Northwestern Cheerleader Talks About Lawsuit Against the School

Northwestern Cheerleader Talks About Lawsuit Against the School

02.15.21
Photo: David Banks/Getty Images
02.15.21

A Northwestern University cheerleader hopes her lawsuit against the school “sets precedent for all female athletes” who will not stay quiet about being “sexually exploited.”

Hayden Richardson details allegations of sexual exploitation, Title IX violations and harassment by alumni and donors in a lawsuit against the university, cheerleading coach and a Title IX coordinator claiming they allowed the team “to be sexually exploited and subjected to a hostile environment including groping, harassment, and sexual touching by older alumni and intoxicated football fans for the University’s financial gain.” 

“Northwestern essentially defiled its cheerleaders and encouraged them to be temptresses and courtesans,” according to the lawsuit. 

The 22-year-old and her teammates were forced to attend tailgates and fundraising events, where they were required to take photographs with high net worth donors and smile, regardless of how they were being treated, all the while being prohibited from speaking to each other, the lawsuit states.

“Northwestern knowingly recruited young women as athletes and then, used them for a totally different purpose,” Richardson, an Honors Political Science and Legal Studies student, told YR Media. 

When she came forward to the head coach, she was instructed to “take it” or say “Go Cats.” And if she did not comply, she would be terminated from the team, lose all cheerleading scholarships and be forced to repay any expenses incurred while on the team, according to the lawsuit.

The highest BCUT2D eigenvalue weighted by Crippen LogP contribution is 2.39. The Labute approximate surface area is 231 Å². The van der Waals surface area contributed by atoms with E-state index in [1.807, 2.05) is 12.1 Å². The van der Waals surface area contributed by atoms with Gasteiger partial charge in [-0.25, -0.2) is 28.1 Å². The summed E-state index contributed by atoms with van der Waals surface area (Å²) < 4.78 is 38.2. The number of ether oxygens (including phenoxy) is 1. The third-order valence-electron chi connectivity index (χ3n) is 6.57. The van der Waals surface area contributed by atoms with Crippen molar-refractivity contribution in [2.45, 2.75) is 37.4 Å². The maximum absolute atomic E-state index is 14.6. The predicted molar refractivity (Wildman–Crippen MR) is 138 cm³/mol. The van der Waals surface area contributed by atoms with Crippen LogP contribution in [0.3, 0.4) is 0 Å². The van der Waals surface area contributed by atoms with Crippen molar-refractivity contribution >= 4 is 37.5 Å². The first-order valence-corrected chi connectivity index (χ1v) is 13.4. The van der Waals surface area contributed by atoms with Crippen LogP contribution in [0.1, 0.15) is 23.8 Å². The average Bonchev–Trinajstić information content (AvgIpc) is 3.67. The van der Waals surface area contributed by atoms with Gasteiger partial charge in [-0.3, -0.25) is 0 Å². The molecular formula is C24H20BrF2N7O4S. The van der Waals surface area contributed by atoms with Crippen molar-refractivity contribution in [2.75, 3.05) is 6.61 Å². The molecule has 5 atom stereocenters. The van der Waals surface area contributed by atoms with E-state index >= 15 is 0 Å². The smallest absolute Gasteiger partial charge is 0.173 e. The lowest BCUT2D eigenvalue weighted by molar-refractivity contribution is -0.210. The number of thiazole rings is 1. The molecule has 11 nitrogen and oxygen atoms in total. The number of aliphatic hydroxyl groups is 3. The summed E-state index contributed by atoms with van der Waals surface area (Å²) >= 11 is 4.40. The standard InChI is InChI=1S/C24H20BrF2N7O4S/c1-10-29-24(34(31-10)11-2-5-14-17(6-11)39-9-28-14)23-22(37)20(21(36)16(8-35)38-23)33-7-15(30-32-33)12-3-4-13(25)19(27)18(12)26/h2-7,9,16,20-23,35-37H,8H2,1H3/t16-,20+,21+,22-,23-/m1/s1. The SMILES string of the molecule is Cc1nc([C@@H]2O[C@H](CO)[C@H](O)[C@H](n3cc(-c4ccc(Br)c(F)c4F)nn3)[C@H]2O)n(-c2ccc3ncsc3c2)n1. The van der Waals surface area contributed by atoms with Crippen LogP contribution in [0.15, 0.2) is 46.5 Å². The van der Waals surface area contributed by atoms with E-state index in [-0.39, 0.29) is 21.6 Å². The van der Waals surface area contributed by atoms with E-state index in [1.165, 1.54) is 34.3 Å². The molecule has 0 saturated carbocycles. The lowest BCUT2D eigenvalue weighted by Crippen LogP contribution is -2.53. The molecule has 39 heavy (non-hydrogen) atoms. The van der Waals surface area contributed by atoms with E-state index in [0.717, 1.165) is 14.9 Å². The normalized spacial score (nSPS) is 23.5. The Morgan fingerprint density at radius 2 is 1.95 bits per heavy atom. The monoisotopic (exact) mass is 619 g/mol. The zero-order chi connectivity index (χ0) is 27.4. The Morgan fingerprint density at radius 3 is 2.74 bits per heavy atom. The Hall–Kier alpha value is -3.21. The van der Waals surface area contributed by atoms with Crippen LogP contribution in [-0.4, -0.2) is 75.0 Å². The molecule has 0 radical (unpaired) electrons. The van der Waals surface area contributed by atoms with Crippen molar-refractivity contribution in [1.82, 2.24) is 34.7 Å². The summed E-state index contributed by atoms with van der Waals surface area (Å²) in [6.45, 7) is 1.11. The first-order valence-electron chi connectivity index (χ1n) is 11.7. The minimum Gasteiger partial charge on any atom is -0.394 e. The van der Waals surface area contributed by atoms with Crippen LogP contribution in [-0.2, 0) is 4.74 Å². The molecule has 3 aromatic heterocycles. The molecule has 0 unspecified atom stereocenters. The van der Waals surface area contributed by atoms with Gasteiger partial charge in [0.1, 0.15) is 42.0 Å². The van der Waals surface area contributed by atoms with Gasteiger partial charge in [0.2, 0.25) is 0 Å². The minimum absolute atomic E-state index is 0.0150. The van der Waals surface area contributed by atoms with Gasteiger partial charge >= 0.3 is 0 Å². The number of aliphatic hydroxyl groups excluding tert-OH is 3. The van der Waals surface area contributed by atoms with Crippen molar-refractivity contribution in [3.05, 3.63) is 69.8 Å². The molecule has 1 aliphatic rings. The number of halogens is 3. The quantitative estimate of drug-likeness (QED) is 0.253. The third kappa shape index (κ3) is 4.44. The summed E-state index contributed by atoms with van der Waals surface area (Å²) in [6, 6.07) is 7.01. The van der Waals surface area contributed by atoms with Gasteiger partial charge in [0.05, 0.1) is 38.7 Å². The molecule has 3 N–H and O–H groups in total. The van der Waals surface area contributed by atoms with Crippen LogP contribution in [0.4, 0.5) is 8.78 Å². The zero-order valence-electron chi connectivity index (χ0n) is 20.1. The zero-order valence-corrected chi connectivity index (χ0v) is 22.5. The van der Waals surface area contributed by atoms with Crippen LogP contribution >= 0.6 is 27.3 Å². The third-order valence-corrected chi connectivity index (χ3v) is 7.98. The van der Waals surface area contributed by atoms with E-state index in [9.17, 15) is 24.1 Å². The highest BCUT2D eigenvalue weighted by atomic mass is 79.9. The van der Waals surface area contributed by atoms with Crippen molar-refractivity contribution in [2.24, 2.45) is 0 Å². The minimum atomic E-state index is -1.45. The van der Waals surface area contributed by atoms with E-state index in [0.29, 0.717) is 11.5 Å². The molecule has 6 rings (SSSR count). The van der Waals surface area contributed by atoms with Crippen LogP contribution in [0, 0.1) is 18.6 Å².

An initial violation to Title IX occurred when the head coach told Richardson that she had to collect her own evidence rather than responding to the incident. And when she did, she was accused of making up the evidence, the lawsuit states. 

Another violation of the policy occurred when after an investigation was begun, the university’s Deputy Title IX Coordinator at the time “relegated [Richardson] to witness status,” stripping her “of her status, rights, and accommodations as a Title IX complainant,” according to the lawsuit. 

After years of enduring “exploitation and sexual misconduct,” Richardson brought the lawsuit forward to “obtain relief” from the “emotional distress, mental anguish, lost educational and career opportunities, and other direct and consequential damages,” the lawsuit states. 

Andrew Miltenberg, a New York-based, leading Title IX attorney, represents Richardson. 

“We believe that Ms. Richardson’s allegations fall squarely within the scope of both Title IX and federal sex trafficking statutes. We look forward to Ms. Richardson having her day in court.” he said, commending her for coming forward. 

Richardson stressed sexual exploitation will not be tolerated.

“I’m hoping this case sets precedent for all female athletes that we are not going to be sexually exploited. And for the greater community, I hope this just raises awareness that they understand that not only is this unacceptable, it’s illegal,” she said

It was critical that she spoke up for not just herself, but others, she said.

“It was just essential that I come out and talk about this because, as I’ve seen with all of the women who came before me, once they left, their experience was basically invalidated and didn’t exist,” said Richardson, adding, “It’s not comfortable, and it’s not easy by any means but I just couldn’t allow anyone else to be subjected to the same things that I was and my teammates were.”

And to those considering coming forward about similar experiences, she said, “I just want everyone to know that their experiences are valid. Whatever decision you make, it’s not a right one, it’s not a wrong one. There’s not a more brave decision than others.”

Northwestern University did not respond to a request for comment.

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